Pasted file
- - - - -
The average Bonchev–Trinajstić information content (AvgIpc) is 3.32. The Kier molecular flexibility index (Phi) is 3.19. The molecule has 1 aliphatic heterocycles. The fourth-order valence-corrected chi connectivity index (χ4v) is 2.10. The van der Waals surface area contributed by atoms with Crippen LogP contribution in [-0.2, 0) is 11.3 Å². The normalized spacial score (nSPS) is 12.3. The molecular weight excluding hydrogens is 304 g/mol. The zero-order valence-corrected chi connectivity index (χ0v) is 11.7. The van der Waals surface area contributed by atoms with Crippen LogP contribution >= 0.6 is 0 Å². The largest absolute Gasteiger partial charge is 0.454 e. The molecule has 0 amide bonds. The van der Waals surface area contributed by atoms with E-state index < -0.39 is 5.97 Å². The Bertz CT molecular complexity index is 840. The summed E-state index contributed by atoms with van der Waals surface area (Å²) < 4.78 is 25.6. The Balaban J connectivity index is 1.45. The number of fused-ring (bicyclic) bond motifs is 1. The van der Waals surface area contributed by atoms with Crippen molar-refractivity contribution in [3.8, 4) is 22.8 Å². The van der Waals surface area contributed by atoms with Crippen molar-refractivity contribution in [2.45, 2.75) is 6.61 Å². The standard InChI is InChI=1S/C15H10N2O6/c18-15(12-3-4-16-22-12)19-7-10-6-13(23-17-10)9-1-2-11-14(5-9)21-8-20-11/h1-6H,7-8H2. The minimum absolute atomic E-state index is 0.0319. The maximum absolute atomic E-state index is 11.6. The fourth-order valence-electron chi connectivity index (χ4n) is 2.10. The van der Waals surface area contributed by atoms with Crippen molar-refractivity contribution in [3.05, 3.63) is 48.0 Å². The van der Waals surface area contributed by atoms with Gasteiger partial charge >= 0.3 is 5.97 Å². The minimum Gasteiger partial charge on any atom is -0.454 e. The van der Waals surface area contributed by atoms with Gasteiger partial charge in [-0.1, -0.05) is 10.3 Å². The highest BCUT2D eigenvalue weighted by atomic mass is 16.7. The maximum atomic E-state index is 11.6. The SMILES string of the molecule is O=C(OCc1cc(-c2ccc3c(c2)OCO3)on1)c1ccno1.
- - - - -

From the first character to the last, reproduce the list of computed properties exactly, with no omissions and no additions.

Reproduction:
The average Bonchev–Trinajstić information content (AvgIpc) is 3.32. The Kier molecular flexibility index (Phi) is 3.19. The molecule has 1 aliphatic heterocycles. The fourth-order valence-corrected chi connectivity index (χ4v) is 2.10. The van der Waals surface area contributed by atoms with Crippen LogP contribution in [-0.2, 0) is 11.3 Å². The normalized spacial score (nSPS) is 12.3. The molecular weight excluding hydrogens is 304 g/mol. The zero-order valence-corrected chi connectivity index (χ0v) is 11.7. The van der Waals surface area contributed by atoms with Crippen LogP contribution >= 0.6 is 0 Å². The largest absolute Gasteiger partial charge is 0.454 e. The molecule has 0 amide bonds. The van der Waals surface area contributed by atoms with E-state index < -0.39 is 5.97 Å². The Bertz CT molecular complexity index is 840. The summed E-state index contributed by atoms with van der Waals surface area (Å²) < 4.78 is 25.6. The Balaban J connectivity index is 1.45. The number of fused-ring (bicyclic) bond motifs is 1. The van der Waals surface area contributed by atoms with Crippen molar-refractivity contribution in [3.8, 4) is 22.8 Å². The van der Waals surface area contributed by atoms with Crippen molar-refractivity contribution in [2.45, 2.75) is 6.61 Å². The standard InChI is InChI=1S/C15H10N2O6/c18-15(12-3-4-16-22-12)19-7-10-6-13(23-17-10)9-1-2-11-14(5-9)21-8-20-11/h1-6H,7-8H2. The minimum absolute atomic E-state index is 0.0319. The maximum absolute atomic E-state index is 11.6. The fourth-order valence-electron chi connectivity index (χ4n) is 2.10. The van der Waals surface area contributed by atoms with Crippen molar-refractivity contribution in [3.05, 3.63) is 48.0 Å². The van der Waals surface area contributed by atoms with Gasteiger partial charge >= 0.3 is 5.97 Å². The minimum Gasteiger partial charge on any atom is -0.454 e. The van der Waals surface area contributed by atoms with Gasteiger partial charge in [-0.1, -0.05) is 10.3 Å². The highest BCUT2D eigenvalue weighted by atomic mass is 16.7. The maximum atomic E-state index is 11.6. The SMILES string of the molecule is O=C(OCc1cc(-c2ccc3c(c2)OCO3)on1)c1ccno1.